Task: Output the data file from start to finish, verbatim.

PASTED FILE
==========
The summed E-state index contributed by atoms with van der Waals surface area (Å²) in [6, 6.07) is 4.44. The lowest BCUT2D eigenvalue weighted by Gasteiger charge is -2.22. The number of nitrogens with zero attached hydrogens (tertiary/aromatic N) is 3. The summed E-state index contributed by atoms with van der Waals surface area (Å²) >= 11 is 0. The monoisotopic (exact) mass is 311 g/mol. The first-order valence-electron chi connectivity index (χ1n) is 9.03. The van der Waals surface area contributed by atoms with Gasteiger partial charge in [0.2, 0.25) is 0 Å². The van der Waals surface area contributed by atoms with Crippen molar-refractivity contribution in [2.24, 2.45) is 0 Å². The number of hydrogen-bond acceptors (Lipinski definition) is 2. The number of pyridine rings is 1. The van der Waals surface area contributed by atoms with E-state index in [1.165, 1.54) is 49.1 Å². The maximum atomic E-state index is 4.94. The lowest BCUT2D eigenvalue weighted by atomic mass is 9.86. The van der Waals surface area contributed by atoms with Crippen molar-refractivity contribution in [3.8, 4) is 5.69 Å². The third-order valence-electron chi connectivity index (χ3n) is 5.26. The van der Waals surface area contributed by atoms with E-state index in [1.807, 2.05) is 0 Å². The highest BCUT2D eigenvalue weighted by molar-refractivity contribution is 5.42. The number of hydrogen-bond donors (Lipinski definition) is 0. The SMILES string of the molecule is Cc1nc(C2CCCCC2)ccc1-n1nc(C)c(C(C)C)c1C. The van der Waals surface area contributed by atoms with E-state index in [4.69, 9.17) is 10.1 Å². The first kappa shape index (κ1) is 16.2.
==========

The summed E-state index contributed by atoms with van der Waals surface area (Å²) in [6, 6.07) is 4.44. The lowest BCUT2D eigenvalue weighted by Gasteiger charge is -2.22. The number of nitrogens with zero attached hydrogens (tertiary/aromatic N) is 3. The summed E-state index contributed by atoms with van der Waals surface area (Å²) >= 11 is 0. The monoisotopic (exact) mass is 311 g/mol. The first-order valence-electron chi connectivity index (χ1n) is 9.03. The van der Waals surface area contributed by atoms with Gasteiger partial charge in [0.2, 0.25) is 0 Å². The van der Waals surface area contributed by atoms with Crippen molar-refractivity contribution in [2.24, 2.45) is 0 Å². The number of hydrogen-bond acceptors (Lipinski definition) is 2. The number of pyridine rings is 1. The van der Waals surface area contributed by atoms with E-state index in [1.165, 1.54) is 49.1 Å². The maximum atomic E-state index is 4.94. The lowest BCUT2D eigenvalue weighted by atomic mass is 9.86. The van der Waals surface area contributed by atoms with Crippen molar-refractivity contribution in [3.8, 4) is 5.69 Å². The third-order valence-electron chi connectivity index (χ3n) is 5.26. The van der Waals surface area contributed by atoms with E-state index in [1.807, 2.05) is 0 Å². The highest BCUT2D eigenvalue weighted by molar-refractivity contribution is 5.42. The number of hydrogen-bond donors (Lipinski definition) is 0. The SMILES string of the molecule is Cc1nc(C2CCCCC2)ccc1-n1nc(C)c(C(C)C)c1C. The van der Waals surface area contributed by atoms with E-state index in [4.69, 9.17) is 10.1 Å². The first kappa shape index (κ1) is 16.2.